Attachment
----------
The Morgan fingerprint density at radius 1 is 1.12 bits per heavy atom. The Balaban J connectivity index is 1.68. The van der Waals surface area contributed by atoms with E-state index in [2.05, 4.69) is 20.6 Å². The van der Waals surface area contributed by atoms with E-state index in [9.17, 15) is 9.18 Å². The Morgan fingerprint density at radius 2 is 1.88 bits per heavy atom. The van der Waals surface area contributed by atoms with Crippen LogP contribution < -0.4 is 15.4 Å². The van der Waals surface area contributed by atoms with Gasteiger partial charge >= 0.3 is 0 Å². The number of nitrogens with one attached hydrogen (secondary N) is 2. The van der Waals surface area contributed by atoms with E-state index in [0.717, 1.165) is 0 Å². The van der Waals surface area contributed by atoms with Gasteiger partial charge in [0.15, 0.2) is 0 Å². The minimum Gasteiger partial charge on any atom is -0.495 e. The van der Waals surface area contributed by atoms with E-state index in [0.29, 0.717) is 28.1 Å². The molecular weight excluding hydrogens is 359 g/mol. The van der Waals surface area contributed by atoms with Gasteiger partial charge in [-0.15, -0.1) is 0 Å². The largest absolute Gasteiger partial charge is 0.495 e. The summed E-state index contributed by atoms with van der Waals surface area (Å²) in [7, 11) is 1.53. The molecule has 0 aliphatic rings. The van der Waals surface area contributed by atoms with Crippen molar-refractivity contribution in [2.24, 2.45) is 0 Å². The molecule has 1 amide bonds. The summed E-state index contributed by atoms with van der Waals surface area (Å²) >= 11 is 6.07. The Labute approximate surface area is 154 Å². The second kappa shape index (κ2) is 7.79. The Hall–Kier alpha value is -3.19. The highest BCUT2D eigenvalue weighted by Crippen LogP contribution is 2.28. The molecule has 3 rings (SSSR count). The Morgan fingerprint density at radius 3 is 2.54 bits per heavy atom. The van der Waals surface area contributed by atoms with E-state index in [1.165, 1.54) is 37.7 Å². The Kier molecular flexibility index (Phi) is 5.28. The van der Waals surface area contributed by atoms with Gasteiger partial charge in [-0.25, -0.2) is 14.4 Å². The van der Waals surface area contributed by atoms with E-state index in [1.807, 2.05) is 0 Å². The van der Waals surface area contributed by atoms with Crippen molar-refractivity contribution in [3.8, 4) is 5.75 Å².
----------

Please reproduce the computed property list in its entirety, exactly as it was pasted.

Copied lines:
The Morgan fingerprint density at radius 1 is 1.12 bits per heavy atom. The Balaban J connectivity index is 1.68. The van der Waals surface area contributed by atoms with E-state index in [2.05, 4.69) is 20.6 Å². The van der Waals surface area contributed by atoms with E-state index in [9.17, 15) is 9.18 Å². The Morgan fingerprint density at radius 2 is 1.88 bits per heavy atom. The van der Waals surface area contributed by atoms with Crippen LogP contribution < -0.4 is 15.4 Å². The van der Waals surface area contributed by atoms with Gasteiger partial charge >= 0.3 is 0 Å². The number of nitrogens with one attached hydrogen (secondary N) is 2. The van der Waals surface area contributed by atoms with E-state index in [0.717, 1.165) is 0 Å². The van der Waals surface area contributed by atoms with Gasteiger partial charge in [0.15, 0.2) is 0 Å². The minimum Gasteiger partial charge on any atom is -0.495 e. The van der Waals surface area contributed by atoms with E-state index in [0.29, 0.717) is 28.1 Å². The molecular weight excluding hydrogens is 359 g/mol. The van der Waals surface area contributed by atoms with Gasteiger partial charge in [-0.15, -0.1) is 0 Å². The largest absolute Gasteiger partial charge is 0.495 e. The summed E-state index contributed by atoms with van der Waals surface area (Å²) in [7, 11) is 1.53. The molecule has 0 aliphatic rings. The van der Waals surface area contributed by atoms with Crippen molar-refractivity contribution in [2.24, 2.45) is 0 Å². The molecule has 1 amide bonds. The summed E-state index contributed by atoms with van der Waals surface area (Å²) >= 11 is 6.07. The Labute approximate surface area is 154 Å². The second kappa shape index (κ2) is 7.79. The Hall–Kier alpha value is -3.19. The highest BCUT2D eigenvalue weighted by Crippen LogP contribution is 2.28. The molecule has 3 rings (SSSR count). The Morgan fingerprint density at radius 3 is 2.54 bits per heavy atom. The van der Waals surface area contributed by atoms with E-state index in [1.165, 1.54) is 37.7 Å². The Kier molecular flexibility index (Phi) is 5.28. The van der Waals surface area contributed by atoms with Gasteiger partial charge in [-0.25, -0.2) is 14.4 Å². The van der Waals surface area contributed by atoms with E-state index in [1.807, 2.05) is 0 Å². The van der Waals surface area contributed by atoms with Crippen molar-refractivity contribution in [3.8, 4) is 5.75 Å².